Complex legal issues are still thwarting the potentially transformative takeovers of failing schools, including one “orphan school” that has been waiting seven years to convert.
A Schools Week investigation reveals that five failing schools given government orders to convert more than three years ago are still to become academies.
Most of the “orphans” have willing sponsors, but the trusts are blocked, often by building issues such as hefty private finance initiative contracts.
We need to be more careful about the implications of making an academy order
The former education secretary Nicky Morgan (pictured) once said of her academy takeover plans that “a day spent in a failing school is a day too long when their education is at stake”.
But the Hanson School, in Bradford, has now been waiting more than seven years – more than 2,700 days – to become an academy (although it already brands itself as an academy on its website).
Julia Harnden, a funding specialist at the Association of School and College Leaders, said it was “increasingly frustrating” and called on the government to “look for ways to remove these barriers”.
“We need to be more careful about the implications of making an academy order – these are the unintended consequences of decisions made in the past about schools that need improvement.”
Two academy trusts have already pulled out of sponsoring Hanson School after it was given an academy order in April, 2011.
The Gorse Academies Trust – the third chain to help the school – has been providing leadership support on an 18-month contract, which was due to run out last month.
In that time the school has moved from an Ofsted rating of “special measures” to “requires improvement” after an inspection in January.
Ofsted said the numerous changes in support for the school had prevented long-term strategic planning and slowed the pace of improvement, but added Gorse was providing “valuable support” and “rapid improvement”.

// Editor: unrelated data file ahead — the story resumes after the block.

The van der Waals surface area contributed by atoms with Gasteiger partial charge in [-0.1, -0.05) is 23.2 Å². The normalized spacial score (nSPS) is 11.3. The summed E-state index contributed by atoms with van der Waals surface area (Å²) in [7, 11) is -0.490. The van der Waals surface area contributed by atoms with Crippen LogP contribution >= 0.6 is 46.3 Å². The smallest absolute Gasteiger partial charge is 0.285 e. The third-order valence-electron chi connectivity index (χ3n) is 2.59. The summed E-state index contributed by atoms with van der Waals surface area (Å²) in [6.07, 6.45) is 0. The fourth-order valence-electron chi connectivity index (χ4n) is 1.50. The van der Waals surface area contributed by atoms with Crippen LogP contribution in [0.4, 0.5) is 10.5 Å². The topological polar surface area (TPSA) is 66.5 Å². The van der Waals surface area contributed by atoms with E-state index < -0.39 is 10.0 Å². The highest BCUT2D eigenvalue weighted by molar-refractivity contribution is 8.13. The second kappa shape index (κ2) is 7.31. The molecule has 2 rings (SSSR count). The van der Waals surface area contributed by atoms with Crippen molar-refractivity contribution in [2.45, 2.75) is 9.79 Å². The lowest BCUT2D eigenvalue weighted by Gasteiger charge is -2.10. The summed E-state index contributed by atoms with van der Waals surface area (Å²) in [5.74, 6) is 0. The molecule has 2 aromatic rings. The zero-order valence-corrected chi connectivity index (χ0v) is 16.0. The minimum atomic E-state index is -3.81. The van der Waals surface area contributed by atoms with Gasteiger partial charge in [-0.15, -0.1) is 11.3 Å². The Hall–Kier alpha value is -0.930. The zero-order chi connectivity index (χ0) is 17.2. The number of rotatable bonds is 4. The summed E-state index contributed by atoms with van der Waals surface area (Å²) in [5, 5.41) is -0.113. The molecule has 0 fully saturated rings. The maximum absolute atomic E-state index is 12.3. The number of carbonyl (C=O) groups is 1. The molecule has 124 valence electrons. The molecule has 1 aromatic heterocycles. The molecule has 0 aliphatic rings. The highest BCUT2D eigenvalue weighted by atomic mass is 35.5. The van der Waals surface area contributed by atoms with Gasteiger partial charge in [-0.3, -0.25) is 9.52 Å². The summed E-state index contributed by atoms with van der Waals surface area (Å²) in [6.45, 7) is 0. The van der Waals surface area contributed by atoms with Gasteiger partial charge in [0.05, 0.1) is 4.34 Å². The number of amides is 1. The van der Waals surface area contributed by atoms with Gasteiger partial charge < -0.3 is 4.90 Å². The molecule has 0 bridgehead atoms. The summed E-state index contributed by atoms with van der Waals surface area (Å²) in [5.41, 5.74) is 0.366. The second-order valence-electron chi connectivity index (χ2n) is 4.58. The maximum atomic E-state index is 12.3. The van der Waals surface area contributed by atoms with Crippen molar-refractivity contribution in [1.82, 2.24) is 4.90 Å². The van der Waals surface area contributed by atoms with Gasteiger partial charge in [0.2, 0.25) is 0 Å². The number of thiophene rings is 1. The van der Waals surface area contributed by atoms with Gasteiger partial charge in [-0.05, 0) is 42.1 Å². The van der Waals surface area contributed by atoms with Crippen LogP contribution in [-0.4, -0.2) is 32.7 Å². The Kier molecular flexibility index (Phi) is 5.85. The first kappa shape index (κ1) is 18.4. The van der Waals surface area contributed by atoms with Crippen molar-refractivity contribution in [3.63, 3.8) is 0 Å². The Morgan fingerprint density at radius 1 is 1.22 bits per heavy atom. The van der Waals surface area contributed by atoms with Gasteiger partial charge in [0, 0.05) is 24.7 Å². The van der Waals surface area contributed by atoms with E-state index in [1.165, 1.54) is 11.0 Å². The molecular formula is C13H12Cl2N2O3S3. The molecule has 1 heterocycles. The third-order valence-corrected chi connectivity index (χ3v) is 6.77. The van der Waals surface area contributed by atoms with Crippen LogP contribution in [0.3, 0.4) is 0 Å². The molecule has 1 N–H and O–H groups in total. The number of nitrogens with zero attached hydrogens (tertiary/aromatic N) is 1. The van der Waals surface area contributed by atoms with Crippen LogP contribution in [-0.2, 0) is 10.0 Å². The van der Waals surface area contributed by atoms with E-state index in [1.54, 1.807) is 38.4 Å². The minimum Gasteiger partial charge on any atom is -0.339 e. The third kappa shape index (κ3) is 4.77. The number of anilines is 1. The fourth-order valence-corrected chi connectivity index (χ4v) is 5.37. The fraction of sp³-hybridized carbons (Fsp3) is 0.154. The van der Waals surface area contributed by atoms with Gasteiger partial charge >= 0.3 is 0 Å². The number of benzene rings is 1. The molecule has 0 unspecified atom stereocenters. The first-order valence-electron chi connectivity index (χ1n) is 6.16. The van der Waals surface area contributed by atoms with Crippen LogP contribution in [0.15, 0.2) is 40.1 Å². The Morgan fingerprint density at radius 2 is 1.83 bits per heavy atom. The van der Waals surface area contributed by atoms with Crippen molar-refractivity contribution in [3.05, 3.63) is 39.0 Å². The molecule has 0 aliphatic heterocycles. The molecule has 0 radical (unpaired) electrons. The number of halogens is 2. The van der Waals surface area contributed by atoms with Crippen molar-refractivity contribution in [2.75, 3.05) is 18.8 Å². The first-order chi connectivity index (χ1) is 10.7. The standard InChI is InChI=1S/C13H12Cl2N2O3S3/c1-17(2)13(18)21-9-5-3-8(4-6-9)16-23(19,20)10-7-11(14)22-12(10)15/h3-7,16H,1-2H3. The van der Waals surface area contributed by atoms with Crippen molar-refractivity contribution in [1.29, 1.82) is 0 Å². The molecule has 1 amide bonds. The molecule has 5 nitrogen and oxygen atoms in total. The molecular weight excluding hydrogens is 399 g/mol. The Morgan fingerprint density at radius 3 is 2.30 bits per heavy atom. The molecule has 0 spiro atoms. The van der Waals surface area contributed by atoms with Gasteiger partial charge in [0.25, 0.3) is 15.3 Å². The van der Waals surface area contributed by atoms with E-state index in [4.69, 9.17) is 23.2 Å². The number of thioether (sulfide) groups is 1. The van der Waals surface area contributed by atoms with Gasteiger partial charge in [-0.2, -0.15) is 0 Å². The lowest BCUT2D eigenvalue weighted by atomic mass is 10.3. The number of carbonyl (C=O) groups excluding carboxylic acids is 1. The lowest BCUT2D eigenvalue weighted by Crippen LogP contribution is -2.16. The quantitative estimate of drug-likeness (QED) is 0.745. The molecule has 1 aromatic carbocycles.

However, unresolved talks between Bradford council and a leisure provider on the school’s site are thwarting the trust from taking over full-time.
Hanson also has a hefty annual £1 million PFI contract – repayments made to the private firm that built the school – and a reported deficit of £3 million.
The Gorse Trust chief executive, Sir John Townsley, said: “We would be happy to sponsor them. Hanson has been really positive with things going forward.”
The other four schools waiting more than three years are in Kent. The Royal Harbour Academy in Ramsgate (also rebranded as an academy but still a mixed secondary school) was given an academy order in October 2012, with The North School in Ashford ordered to convert in December 2014.
Trusts waiting to take over both schools have seen their plans go nowhere as talks on PFI issues between the council and government drag on.
Jon Whitcombe, the chief executive of the Swale Academies Trust, the approved sponsor for The North School, said: “It has been a hugely frustrating process from the start.”
His trust has been supporting the school since March 2014, overseeing it moving from Ofsted “inadequate” to a “good” rating in September last year.
Because of the Ofsted improvement, the Swale Trust has now been told it will no longer be eligible to receive the £80,000 sponsored academy grant – given to trusts that take over failing schools – if the school does eventually convert.
Whitcombe also said two other Kent schools recently went into special measures, which pushed The North School “to the back of the queue” for conversion.
“It’s just depressingly sad, and doesn’t do a huge amount to give much faith in the system.”
Kent council said the PFI contracts at both schools predated academy legislation and “do not lend themselves to the conversion process”, adding the issues potentially left the council facing an “unacceptable and significant risk”.
Land issues are holding up the conversion of West Kingsdown C of E primary in Sevenoaks which was given an academy order in March 2014.
Meanwhile, HR issues and new governors against conversion have held up a takeover of St Francis Catholic primary in Maidstone by the Kent Catholic Schools’ Partnership. The school was given an academy order in April 2014.
A Department for Education spokesperson said the department would not hesitate to take action for underperformance, adding schools with issues were offered “sufficient support to make improvements in the interim”.